The study aims to show the possible anxiolytic and antidepressant-like properties of an oral lavender’s flower aqueous extract (LAE) in chronic mild stress (CMS) model of rats. Test and control rats received LAE (200 or 400 mg/ kg) and distilled water respectively. Tests of Sucrose preference (SP), elevated plus maze (EPM), and open field (OFT) were used to evaluate rats’ behavioral changes. The percentage of SP in the CMS group was 2.6 times less than that of the unstressed group (p<0.05). However, administration of LAE (200 and 400 mg / kg) increased SP of CMS rats by 2.0 and 3.01 times respectively in comparison to those of the stressed animals. EPM analysis revealed that 5-week CMS exposure significantly reduced the number of entries in open arm (0.8 times) as compared to unstressed rats (6.6 times). LAE (200 and 400 mg / kg) reversed CMS by increasing both the total time spent (1.73 and 1.23% respectively) and the number of entries in open arm (5 and 5.7 times respectively) compared to those related to unstressed group (p< 0.05). CMS decreased the number of entries and time spent in the central zone of OFT. Administration of LAE (200 and 400 mg/ kg) to stressed rats enhanced the total distance traveled respectively by 3.30 and 2.65% than the control rats. Taken together, oral lavender aqueous extracts showed ameliorating effects on the depression and anxiety-related behaviors in rats.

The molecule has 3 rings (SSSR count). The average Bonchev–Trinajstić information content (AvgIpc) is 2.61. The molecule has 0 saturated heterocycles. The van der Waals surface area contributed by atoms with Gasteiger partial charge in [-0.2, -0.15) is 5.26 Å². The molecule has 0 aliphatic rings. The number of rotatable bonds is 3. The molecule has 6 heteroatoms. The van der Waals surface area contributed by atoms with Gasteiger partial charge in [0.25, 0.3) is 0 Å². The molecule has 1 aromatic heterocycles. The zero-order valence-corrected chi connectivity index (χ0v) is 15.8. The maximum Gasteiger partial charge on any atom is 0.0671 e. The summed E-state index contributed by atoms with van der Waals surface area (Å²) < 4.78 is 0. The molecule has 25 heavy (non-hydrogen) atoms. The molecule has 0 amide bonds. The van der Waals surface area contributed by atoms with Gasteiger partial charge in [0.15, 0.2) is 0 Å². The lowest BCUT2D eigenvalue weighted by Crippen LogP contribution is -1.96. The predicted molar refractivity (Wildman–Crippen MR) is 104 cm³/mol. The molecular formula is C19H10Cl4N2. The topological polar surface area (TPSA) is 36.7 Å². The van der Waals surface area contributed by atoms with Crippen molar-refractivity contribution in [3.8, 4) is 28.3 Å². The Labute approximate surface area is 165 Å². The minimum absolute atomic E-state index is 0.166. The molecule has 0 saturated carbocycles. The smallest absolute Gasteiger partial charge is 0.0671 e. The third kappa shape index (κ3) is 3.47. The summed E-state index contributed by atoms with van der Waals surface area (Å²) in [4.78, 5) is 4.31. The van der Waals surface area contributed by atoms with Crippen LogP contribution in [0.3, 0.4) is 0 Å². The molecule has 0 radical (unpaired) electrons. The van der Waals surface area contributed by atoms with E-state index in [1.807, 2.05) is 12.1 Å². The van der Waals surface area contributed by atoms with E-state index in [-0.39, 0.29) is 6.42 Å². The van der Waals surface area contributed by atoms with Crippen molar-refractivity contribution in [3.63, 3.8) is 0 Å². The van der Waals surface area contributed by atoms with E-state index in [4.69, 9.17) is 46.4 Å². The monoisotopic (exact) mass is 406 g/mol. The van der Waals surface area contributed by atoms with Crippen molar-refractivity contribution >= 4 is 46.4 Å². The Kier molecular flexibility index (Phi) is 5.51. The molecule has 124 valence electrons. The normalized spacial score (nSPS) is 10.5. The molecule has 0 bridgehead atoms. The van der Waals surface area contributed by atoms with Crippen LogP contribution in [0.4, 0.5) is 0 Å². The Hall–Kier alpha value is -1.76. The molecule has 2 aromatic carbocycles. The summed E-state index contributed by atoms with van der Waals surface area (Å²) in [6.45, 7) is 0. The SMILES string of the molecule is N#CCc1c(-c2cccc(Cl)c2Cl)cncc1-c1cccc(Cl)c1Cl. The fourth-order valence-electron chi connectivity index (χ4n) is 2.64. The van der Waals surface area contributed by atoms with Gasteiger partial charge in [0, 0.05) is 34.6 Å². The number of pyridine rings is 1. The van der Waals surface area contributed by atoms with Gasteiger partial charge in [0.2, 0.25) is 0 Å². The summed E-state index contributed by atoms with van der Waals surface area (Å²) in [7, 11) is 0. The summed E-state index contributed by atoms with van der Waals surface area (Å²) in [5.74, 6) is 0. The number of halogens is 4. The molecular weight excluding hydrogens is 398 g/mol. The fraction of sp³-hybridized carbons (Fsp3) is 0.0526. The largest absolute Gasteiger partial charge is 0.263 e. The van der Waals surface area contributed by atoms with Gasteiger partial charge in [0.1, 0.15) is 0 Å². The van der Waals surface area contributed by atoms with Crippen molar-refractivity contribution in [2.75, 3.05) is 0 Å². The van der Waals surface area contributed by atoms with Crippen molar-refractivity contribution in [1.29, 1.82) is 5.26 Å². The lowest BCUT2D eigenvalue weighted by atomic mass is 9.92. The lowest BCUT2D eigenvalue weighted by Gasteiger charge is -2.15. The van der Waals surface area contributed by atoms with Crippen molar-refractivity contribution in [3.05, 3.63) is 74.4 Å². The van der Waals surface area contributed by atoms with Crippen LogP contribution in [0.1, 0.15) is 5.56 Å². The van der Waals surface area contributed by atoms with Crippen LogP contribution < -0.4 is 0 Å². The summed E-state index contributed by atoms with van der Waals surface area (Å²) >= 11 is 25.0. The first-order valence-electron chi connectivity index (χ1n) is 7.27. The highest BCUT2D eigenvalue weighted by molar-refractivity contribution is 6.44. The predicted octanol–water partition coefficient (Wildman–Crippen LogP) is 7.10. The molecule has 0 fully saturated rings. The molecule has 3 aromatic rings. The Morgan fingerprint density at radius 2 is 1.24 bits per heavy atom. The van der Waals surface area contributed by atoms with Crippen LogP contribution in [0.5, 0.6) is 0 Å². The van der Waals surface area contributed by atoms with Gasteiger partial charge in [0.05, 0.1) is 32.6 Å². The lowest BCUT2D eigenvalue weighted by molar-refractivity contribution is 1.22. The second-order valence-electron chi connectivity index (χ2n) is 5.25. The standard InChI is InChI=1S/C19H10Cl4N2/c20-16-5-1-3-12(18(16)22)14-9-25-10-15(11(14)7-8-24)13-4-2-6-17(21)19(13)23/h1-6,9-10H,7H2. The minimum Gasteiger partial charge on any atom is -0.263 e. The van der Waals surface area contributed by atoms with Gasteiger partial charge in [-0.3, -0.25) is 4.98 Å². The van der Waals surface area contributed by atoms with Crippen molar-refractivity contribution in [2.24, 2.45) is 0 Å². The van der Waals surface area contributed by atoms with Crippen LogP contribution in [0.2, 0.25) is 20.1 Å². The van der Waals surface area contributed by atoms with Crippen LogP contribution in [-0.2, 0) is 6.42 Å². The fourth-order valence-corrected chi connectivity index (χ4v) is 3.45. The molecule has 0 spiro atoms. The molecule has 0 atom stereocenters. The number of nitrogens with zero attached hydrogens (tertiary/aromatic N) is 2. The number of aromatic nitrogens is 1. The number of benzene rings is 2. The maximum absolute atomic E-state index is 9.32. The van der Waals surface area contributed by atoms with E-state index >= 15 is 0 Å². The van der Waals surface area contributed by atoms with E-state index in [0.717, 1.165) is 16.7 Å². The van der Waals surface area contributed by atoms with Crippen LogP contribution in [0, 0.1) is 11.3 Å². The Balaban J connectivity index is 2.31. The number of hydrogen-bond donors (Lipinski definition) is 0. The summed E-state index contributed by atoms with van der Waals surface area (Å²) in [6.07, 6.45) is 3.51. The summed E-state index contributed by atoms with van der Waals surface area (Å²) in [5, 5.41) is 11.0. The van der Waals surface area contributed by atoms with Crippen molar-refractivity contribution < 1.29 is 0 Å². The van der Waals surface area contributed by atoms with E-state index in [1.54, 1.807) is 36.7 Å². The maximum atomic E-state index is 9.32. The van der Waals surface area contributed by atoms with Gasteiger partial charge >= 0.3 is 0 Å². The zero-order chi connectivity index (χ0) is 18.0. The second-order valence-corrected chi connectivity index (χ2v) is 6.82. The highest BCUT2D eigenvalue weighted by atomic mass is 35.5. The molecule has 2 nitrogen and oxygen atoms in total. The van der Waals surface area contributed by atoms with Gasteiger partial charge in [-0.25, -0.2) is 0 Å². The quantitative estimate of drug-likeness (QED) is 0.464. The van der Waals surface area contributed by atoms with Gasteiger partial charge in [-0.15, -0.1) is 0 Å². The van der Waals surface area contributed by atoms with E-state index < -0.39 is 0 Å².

Key words: Depression, lavender, chronic mild stress, anxiety, aqueous extract.
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